We seem to live in a Malthusian age, i.e., an age of increasing scarcity or perhaps fear of scarcity, where concern over how to divide an economic (and environmental) pie of limited size (called a “zero sum game”) has replaced the idea of expanding the economic pie, as it were.
The original modern theorist of increasing scarcity and over population (whose ideas were influential in the 1970s during the Carter “malaise” years) was Thomas Robert Malthus (1766–1834). Malthus theory of future scarcity and over population helped to prepare the ground for Darwin’s theory of natural selection. Malthus’ fears, in the context of Darwin’s theory, with the ugliness of early urban industrialism, combined with Thomas Hobbes’ (1588–1679) theory that without a powerful central state (a “leviathan”) life would devolve into a dystopian “state of nature,” a state of war of “all against all,” in which life would be “solitary, nasty, brutish, and short” helped to propel the modern creation of centralizing state. Hobbes and Malthus’ theories were united by a common fear about the future. Hobbes explicitly rejected the Christian account of God and man and intentionally turned the covenant of works on its head.
Malthus or Althusius?
There was an alternative to this dark picture that was informed by an Augustinian and Calvinist doctrine of post-lapsarian human depravity but which distinguished between various spheres and webs of human relationships in a series of concentric circles. We might call him the original Reformed theorist of sphere sovereignty. That theorist was Johannes Althusius (1557–1638). Born in Westphalia (Germany) just after the Peace of Augsburg, Althusius spent his life under the shadow of religious and political tensions which finally broke out into open warfare in 1618. He died a decade before peace came to Europe but those tensions and that war left their marks.
An orthodox, confessional Reformed Christian, Althusius was not a minister. He was a legal scholar who taught first in the Academy in Herborn (whose first rector was Caspar Olevianus, 1536–87, though the academy is sometime dated from 1592) and served for many years as a (ruling) elder in the Reformed church in Emden (Friesland) and as a political leader there. A great deal has been written about Althusius in the last few decades. Alain de Benoist has written a helpful survey of the literature and Daniel J. Elazar and Charles McCoy and others have pointed to Althusius as one of the sources of 18th century political federalism. In 2004 the English historian John Coffey offered this summary of Althusius’ “relational” political theory.
In 1603 Althusius produced the first edition of his great treatise, Politics Methodically Digested and Illustrated from Profane [secular] and Sacred [biblical] Examples(Politica methodice digesta atque exemplaris sacris et profanis illustrata). The work would go through three editions between 1604–1614 and was published in an abridged English translation by Frederick S. Carney in 1964. It’s available in hardcover and online here and here.
It’s been a while since I read Politica but I thought that, in the wake of the election, and in light of the sense of confusion and uncertainty that I am hearing from people (via email and phone calls) it might be well to look at Althusius to see what we can learn from him. He is interesting and useful because he illustrates the relative sophistication of Reformed political theory at the turn of the 17th century, on the cusp of the early modern world. He benefited from the earlier work by Theodore Beza (De iure magistratuum; 1574) and the pseudonymous, Vindication Against Tyrants (1579) but he moved beyond their occasional tendency (their theology not withstanding) to treat the post-canonical state as if it were equivalent to national Israel.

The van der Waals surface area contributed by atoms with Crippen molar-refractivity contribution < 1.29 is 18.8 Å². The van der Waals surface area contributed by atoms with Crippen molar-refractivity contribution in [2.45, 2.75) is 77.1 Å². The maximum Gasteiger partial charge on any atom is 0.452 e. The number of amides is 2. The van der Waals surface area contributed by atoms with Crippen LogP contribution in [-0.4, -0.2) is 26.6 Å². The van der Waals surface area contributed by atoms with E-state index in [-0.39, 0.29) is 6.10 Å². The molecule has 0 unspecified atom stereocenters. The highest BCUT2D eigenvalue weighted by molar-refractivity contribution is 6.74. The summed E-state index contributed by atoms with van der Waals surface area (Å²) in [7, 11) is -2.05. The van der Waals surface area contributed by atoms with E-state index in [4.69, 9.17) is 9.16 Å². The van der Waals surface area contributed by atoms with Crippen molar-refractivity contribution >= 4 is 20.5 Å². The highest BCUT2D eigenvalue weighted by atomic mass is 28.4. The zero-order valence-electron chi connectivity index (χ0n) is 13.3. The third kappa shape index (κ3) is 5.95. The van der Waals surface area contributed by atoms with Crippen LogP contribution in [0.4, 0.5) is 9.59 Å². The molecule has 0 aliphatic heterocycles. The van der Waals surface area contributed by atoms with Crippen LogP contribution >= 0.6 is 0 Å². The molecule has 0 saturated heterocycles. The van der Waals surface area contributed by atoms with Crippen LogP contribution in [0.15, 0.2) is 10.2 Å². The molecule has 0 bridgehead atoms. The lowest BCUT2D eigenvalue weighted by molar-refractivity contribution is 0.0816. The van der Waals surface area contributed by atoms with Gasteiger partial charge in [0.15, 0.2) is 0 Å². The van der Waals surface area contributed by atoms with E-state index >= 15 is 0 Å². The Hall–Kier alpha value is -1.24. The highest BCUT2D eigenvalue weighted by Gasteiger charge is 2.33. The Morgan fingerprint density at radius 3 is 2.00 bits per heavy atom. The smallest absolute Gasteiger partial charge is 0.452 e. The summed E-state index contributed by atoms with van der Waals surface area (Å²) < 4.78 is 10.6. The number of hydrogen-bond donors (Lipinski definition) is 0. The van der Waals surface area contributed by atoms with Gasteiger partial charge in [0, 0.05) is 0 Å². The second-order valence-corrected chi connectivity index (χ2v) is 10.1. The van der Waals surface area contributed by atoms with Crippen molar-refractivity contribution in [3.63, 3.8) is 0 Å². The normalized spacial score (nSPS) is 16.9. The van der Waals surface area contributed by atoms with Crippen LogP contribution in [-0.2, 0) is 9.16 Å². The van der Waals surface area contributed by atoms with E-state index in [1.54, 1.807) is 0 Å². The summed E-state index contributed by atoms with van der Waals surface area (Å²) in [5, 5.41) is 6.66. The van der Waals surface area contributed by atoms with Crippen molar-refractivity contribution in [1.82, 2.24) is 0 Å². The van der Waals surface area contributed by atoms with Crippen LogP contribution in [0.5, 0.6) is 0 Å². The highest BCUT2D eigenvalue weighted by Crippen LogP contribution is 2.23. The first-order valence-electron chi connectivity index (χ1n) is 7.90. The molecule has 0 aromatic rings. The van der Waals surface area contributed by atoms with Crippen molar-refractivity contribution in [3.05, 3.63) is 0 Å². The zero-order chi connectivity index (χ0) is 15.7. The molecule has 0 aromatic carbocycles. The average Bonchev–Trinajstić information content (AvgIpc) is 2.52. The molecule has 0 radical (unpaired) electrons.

Althusius actually attempted to formulate a theory of human relations on the basis of the natural, created, divinely established order. He attempted to establish from nature (and confirm from Scripture) what the most basic social unit is and then he reasoned from that natural unit of association out to other social associations. He did his work in light of medieval legal texts and theories, the Reformation (e.g., Calvin), the development of covenant theology (Olevianus et al), and all this during the time Reformed orthodox theology was becoming more sophisticated.
We’ll be taking a look at Althusius’ Politica in the coming weeks as an antidote to some of the angst to which one might be tempted. As a Reformed theorist who appreciated natural law Althusius will be an interesting alternative to some of the approaches being touted today.
Athusius’ Use Of Natural Law
Thanks to Mark for reminding me about the terrific chapter in John Witte Jr’s volume The Reformation of Rights on Johannes Althusius. He places our author in the context of the Dutch rebellion against Spain. The crown was waging a bloody war of religious repression against the Reformed in the Netherlands, during which time about 12,000 Reformed Christians were martyred for the gospel. The problem the Reformed in the French Wars of Religion (from 1562) and by the Reformed in the Netherlands was how to justify resistance against tyranny. Calvin had theorized (Institutes 4.20) that “lesser magistrates” had divinely endowed authority to put tyrants in check. Can that right be transferred or does it belong in some way to a broader body, even to the people? In the Netherlands, nearly two centuries before the American Revolution, the Estates General invoked natural law (143) as the basis for their right of self-determination over against Spanish and Romanist civil and religious tyranny.